For the past year, Katie Hart has been on a "miracle drug" for her cystic fibrosis called Trikafta.
But that miracle is expensive — $300,000 a year.
Hart was diagnosed with CF when she was born. Growing up in Yellowknife, she had to travel to Edmonton for specialized care every three to four months.
At age 10, she was also diagnosed with Type 1 diabetes. Those drugs, she says, cost about another $24,000 a year.
Her medication and travel for treatment was covered through a combination of her parents' private insurance and the N.W.T.'s extended health benefits program.
"Growing up, [the program] basically allowed us to not have a big financial burden with those diseases," said Hart. "So to not feel as if I couldn't also join in sports and do things I love because we were weighed down by any finances, because the government was so good with that old policy being able to refund things."
Hart's treatments have been so effective that she's become a successful athlete, has represented the N.W.T. at the Canada Games and set a record for javelin throwing.
In November 2021, the territory announced it would start covering Trikafta through the extended health benefits program. But it recently announced changes are coming and Hart is concerned she may have to pay a lot more to stay healthy.
That's because the government is going to introduce an income assessment under the new policy. Essentially, residents that make more than a certain threshold will enter into a copay agreement with the territory for their drugs and other medical equipment. Those that fall below that threshold will have those costs covered entirely, including for dental and vision, which are new additions to the program.
Jeremy Bird, a spokesperson for the Department of Health and Social Services, said Trikafta will continue to be covered under the new policy. He added the income assessment "may impact copayments, deductibles and family maximums, depending on the individual or family's net income."
It's not yet clear what the threshold will be, but officials have said it will follow the Northern Market Basket Measure. They've also previously told CBC the most anyone would pay under the new policy is about four per cent of their net income.
Hart is in her final year of a bachelor's degree in psychology at the University of Alberta in Edmonton. She said she's already preoccupied with finding housing and having a budding career.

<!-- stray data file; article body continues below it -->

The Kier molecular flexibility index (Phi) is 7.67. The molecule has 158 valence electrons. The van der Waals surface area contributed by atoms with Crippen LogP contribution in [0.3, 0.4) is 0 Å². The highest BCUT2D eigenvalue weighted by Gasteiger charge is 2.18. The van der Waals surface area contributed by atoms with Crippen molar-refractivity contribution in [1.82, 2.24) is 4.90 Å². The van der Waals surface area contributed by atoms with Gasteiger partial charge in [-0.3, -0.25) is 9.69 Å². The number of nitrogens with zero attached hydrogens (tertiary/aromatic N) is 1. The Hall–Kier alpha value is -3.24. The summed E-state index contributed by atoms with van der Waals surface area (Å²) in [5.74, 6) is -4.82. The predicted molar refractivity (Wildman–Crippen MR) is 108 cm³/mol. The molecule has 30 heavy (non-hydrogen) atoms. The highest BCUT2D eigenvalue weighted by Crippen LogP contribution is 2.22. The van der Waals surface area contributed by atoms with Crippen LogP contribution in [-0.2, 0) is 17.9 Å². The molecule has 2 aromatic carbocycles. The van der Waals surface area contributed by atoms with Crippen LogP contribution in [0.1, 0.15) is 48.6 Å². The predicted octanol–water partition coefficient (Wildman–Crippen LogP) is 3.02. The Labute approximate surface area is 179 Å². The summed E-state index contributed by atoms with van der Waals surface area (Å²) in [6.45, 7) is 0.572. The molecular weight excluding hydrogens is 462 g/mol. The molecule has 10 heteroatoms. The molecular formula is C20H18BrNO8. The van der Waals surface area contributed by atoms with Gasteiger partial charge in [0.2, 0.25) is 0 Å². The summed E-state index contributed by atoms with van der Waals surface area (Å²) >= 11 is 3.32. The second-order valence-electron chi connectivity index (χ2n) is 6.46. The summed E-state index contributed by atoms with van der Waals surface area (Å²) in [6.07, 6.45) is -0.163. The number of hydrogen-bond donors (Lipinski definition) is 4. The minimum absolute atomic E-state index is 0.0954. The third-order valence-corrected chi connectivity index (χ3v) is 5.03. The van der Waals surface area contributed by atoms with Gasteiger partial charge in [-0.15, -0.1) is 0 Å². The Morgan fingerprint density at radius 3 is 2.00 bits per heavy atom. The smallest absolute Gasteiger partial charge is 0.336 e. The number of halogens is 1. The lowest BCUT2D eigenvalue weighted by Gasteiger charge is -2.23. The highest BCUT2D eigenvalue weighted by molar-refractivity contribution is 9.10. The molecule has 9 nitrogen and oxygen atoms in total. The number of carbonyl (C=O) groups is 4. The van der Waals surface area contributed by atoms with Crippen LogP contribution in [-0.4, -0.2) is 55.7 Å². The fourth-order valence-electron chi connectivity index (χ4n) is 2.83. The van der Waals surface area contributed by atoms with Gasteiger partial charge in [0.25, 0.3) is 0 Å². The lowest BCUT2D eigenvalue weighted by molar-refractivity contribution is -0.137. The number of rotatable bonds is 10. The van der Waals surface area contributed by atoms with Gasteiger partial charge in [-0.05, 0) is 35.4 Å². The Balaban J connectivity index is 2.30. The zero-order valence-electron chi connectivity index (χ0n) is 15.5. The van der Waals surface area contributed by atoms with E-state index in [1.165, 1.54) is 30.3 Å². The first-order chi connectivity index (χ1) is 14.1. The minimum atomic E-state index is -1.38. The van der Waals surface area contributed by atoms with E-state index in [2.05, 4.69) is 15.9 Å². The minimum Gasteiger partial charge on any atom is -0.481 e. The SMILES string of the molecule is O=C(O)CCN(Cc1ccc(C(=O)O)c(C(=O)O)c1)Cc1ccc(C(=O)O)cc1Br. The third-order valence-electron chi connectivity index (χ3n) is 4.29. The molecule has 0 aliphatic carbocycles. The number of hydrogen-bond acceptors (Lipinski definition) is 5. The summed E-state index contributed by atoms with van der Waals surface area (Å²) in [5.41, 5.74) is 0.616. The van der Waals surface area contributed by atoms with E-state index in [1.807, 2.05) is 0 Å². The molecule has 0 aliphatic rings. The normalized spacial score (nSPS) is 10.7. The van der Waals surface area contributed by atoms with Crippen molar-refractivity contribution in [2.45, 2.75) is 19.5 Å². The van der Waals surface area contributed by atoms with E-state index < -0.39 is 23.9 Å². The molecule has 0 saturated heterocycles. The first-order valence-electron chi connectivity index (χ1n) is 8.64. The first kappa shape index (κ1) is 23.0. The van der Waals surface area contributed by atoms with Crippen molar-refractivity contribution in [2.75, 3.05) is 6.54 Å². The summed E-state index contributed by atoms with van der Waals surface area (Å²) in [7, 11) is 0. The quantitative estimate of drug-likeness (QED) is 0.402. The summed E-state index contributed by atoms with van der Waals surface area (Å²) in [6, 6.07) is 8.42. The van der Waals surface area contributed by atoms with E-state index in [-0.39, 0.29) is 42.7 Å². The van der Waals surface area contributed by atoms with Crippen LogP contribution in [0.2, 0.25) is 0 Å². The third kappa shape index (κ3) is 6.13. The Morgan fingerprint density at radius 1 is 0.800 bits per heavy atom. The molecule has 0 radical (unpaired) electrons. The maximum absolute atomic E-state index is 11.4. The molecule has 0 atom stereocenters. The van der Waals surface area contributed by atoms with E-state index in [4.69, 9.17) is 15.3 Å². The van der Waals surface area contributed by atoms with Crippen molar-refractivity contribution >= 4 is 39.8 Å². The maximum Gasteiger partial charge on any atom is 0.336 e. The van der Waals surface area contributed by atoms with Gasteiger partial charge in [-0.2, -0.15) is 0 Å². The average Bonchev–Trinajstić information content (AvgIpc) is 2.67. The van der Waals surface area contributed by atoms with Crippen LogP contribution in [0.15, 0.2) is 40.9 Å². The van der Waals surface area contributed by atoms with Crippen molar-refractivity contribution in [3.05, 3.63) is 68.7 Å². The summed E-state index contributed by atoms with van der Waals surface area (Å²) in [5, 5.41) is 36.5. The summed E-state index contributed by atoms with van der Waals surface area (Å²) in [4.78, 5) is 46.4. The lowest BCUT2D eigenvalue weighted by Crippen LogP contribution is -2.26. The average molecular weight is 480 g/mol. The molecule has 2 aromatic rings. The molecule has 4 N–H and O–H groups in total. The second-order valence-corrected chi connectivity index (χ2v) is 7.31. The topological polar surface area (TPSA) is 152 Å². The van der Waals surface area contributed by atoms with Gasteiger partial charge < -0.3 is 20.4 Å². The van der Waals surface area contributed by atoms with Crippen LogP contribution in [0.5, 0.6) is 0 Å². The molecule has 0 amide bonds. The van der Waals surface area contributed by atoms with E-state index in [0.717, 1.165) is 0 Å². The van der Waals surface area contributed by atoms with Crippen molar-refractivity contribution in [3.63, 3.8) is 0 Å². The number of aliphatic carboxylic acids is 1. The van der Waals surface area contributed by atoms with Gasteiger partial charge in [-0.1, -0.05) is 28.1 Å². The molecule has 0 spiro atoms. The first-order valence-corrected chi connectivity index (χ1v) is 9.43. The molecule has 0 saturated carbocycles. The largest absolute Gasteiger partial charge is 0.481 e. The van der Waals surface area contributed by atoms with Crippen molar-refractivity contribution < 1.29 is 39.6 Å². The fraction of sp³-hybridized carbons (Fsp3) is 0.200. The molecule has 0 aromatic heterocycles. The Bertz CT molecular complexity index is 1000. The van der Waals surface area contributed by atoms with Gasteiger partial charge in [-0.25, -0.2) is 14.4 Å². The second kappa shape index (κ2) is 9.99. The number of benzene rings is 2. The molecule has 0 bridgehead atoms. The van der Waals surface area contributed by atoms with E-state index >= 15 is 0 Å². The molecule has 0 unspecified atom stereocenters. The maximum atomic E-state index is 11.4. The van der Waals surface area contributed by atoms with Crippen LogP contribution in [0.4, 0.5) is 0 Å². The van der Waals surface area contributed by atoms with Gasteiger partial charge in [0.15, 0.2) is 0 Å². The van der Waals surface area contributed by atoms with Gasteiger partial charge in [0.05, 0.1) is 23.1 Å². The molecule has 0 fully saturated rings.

"Now this medicine would be added onto that and just add a lot more stress into my life," she said.
"I need to be taking this medicine to stay healthy, which is already kind of stressful as it is … No one asks to be born with these diseases."
All of this has led to Hart reconsidering whether she wants to return to the North if she doesn't get the same benefits.
Bird also said the portion of medical travel that is covered by extended health benefits will not be affected by the changes.
Previous program a 'sigh of relief'
Pills, injections, glucose meters, relying on coaches and friends to check in with her: "It just builds up so much," said Hart's father, Rob, of raising a child with significant diseases.
Under the changes, the territory is also doing away with the specified disease conditions list. Any resident that had a disease on that list was automatically eligible for drug and medical supply, as well as equipment coverage.
Having cystic fibrosis on that list was "a sigh of relief for our family," said Rob. "Even though our daughter could be sick and we could be in the hospital any moment … and like all this medical stuff is flying around your head, it just allowed you to feel normal in a way."
The government has said removing the list will make the program more equitable and allow residents that were previously denied coverage — because they didn't have a condition on the list — to now access it.
Northerners had a chance to voice their opinions on the changes through the territory's engagement process last year.
That engagement resulted in 51 per cent of respondents saying they were against the changes, while 40 per cent were in favour and nine per cent were neutral.
Hart said she and her family filled out the online survey as part of that process, explaining her situation.
"But I don't really feel like that survey was heard," she said.
Rob said he later met with health officials, including former Health Minister Julie Green. He said officials explained they wanted to expand the program so more people could access it.
"My answer was yes, of course to help these people," he said. "But it doesn't mean you need to kill the specified diseases list. There's a reason there's a list of diseases that are so damaging physically, emotionally, psychologically, right? It consumes your whole life."
With an election on the horizon, Rob said he is still holding out hope that a new government could reverse the changes.